Players Championship 2013: Elite Players Due for First Win at TPC Sawgrass

Matt FitzgeraldCorrespondent IIIMay 8, 2013

HILTON HEAD ISLAND, SC - APRIL 21:  Luke Donald of England hits a tee shot on the first hole during the final round of the RBC Heritage at Harbour Town Golf Links on April 21, 2013 in Hilton Head Island, South Carolina.  (Photo by Streeter Lecka/Getty Images)
Streeter Lecka/Getty Images

Frequently referred to as golf's fifth major, the Players Championship at TPC Sawgrass is one of the most unique and high-stakes stops on the PGA Tour. As the 2013 event approaches, it's worth looking at who could be poised for a breakthrough in this marquee showcase of truly elite golfing talent.

A different player has won this event for the past 19 years, so it's fairly safe to rule out defending champion Matt Kuchar and any past winners in Ponte Vedra Beach in the field.

Who will be this year's fresh trophy bearer come Mother's Day? Below is a breakdown of the top candidates to get it done.

Note: All stats and prior tournament information, unless otherwise indicated, are courtesy of


Luke Donald

A solo sixth last year and a tie for fourth in 2011 make Donald an ideal player to count on this week. A strong short game is necessary at TPC Sawgrass, as well as course management and knowing where to put the ball.

The aforementioned encouraging results show that Donald knows the course well and leaves himself in ideal position to score well even when things are appearing to go south.

It's surprising that Donald, a former world No. 1, has yet to win in 2013. A tie for 25th at The Masters was sandwiched between his best two performances of the year—a joint fourth finish at the Tampa Bay Championship and a top-three at the RBC Heritage two weeks ago.

An extended layoff should have Donald fresh for contention, as his game looks to be rounding into better form recently after a not-so-pretty start to his campaign.

Donald still ranks just 160th on Tour in greens in regulation, and his putter hasn't been quite as hot as usual overall.

However, all those numbers are trending in the right direction, so look for Donald to be a significant factor. If he can't win any of the four official majors just yet, perhaps this is the stepping stone he needs.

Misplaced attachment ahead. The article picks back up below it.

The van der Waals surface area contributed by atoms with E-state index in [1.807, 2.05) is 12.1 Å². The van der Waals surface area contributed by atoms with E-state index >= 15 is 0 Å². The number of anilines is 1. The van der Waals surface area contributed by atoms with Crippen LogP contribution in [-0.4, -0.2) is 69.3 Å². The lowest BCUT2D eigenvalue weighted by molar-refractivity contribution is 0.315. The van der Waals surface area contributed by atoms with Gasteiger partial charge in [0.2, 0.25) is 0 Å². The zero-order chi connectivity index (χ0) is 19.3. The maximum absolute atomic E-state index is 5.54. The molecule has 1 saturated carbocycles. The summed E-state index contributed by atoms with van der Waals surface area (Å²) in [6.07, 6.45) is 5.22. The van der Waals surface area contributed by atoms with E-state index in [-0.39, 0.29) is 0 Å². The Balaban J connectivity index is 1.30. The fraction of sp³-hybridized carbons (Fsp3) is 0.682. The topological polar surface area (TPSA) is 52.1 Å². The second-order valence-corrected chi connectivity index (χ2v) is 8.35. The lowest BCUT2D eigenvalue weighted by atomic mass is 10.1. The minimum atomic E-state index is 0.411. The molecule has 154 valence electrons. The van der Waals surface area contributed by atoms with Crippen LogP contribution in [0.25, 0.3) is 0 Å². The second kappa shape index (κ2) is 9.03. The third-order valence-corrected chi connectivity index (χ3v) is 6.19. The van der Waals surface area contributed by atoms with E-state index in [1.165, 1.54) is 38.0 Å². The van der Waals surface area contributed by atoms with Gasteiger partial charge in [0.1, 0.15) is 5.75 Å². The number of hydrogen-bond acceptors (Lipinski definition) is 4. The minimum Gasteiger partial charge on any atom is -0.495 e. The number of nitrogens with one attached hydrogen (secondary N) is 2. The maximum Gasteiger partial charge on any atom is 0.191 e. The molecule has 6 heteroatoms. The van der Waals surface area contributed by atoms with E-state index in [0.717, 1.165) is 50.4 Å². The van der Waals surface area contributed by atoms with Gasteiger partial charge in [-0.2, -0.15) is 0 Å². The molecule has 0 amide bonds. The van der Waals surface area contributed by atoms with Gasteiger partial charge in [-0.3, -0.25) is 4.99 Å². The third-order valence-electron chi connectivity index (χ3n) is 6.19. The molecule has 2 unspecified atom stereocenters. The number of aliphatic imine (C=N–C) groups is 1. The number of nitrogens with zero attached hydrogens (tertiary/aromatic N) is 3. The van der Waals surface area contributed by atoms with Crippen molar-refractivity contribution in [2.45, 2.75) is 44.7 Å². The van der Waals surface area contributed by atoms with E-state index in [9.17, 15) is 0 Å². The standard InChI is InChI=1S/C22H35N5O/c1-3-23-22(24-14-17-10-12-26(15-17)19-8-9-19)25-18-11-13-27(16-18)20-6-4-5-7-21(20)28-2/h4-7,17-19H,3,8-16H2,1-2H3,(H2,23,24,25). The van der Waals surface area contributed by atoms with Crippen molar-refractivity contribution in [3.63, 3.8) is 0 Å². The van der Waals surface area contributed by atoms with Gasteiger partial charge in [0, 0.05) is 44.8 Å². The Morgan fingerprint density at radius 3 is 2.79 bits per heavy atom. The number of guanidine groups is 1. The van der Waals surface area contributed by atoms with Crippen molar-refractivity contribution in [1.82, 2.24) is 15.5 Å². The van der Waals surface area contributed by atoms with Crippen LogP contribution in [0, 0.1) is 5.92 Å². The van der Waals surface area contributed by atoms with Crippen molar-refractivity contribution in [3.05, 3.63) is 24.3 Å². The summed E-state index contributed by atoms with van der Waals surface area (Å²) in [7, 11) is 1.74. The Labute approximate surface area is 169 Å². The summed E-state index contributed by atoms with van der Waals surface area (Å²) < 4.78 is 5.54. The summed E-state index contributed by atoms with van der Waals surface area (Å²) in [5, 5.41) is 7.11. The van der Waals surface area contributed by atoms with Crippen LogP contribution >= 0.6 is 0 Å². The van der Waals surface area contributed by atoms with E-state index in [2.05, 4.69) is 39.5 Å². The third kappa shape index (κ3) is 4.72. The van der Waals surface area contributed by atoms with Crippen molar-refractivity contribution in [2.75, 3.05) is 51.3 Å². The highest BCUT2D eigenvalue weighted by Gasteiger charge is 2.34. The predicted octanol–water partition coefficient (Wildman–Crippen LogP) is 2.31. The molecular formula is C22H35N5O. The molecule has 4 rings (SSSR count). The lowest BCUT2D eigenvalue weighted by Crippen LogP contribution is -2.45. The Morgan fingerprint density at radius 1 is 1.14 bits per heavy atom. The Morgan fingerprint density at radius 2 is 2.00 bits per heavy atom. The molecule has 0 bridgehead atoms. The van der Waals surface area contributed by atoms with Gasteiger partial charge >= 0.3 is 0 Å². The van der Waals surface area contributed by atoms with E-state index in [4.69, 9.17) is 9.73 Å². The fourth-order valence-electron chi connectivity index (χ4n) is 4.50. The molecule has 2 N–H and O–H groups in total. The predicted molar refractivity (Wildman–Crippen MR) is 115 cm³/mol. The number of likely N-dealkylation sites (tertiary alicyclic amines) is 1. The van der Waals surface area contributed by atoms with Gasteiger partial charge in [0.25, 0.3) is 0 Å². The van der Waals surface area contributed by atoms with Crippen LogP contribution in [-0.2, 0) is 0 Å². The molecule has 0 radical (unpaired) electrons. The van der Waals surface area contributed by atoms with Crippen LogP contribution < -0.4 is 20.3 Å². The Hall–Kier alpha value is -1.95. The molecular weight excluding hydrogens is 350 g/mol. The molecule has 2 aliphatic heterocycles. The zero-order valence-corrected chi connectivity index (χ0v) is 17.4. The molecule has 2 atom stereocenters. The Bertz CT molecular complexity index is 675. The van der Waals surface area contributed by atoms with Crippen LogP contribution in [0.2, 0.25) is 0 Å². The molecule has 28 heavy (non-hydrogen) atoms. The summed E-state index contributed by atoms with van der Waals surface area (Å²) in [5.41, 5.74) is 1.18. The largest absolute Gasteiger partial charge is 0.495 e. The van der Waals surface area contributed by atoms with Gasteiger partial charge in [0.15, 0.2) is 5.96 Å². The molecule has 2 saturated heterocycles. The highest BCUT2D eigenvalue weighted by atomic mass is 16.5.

Jim Furyk

The veteran, like Donald, doesn't intimidate with his length but relies on precision to get the job done. Plus, he lives in the area and knows Sawgrass as well as anyone.

That familiarity has never translated to a win for Furyk, though it has netted him plenty of solid finishes in the past. It's been a solid but not spectacular 2013, and a final-round 78 in the RBC Heritage leaves a bad impression.

Having said that, the two weeks away from the course and home environment he always has to prepare for this event should help immenselyeven if his best finish in the past four years is a T-25.

As discussed before, past champions have never successfully defended, and few have won twice overall. That doesn't stop Shane Bacon of Yahoo! liking Sergio Garcia, but he also likes Furyk—self-deprecation aside:

Furyk must figure out his flatstick, since he ranks just 97th on Tour in strokes gained putting. This is the place where he can do that, because he is so accustomed to how the ball rolls on this specific course.

As long as his long game is in better order and he keeps hitting fairways at his current 71-plus percent clip, there should be at least a decent chance of Furyk being in the thick of contention on Sunday.


Lee Westwood

Similar to his English compatriot Donald, the majors continue to be elusive for Westwood, though to be fair, he has been far closer on many more occasions.

Having said that, Westwood has never won this event, and it's about time that he did. A 22-time winner on the European Tour, it's critical that Westy takes better advantage of his opportunities on this side of the pond now that he's here full-time.

The window to win all these massive tournaments is closing slightly on the 40-year-old, whose brilliant rounds of 67 and 65 to open the 2010 Players Championship had him in prime position. Unfortunately, he faded with a 74 on the final day, dropping him to a tie for fourth.

It just so happens that his most recent result was precisely that—at the Wells Fargo Championship. Had his putting been slightly better, it could have easily been his third PGA victory.

Perhaps partially as a result of that, he has adjusted by putting a new putter in the bag this week, as documented by PING Golf:

Westwood still had an encouraging showing at Quail Hollow, and before that, he had a tie for eighth at The Masters and a top 10 at the Shell Houston Open. His game is definitely trending upward, and he's played spectacularly at Sawgrass before.

Don't be surprised if it's Westwood with the trophy at the end of this tournament, because he's long overdue for a win anywhere, much less on one of golf's most significant stages.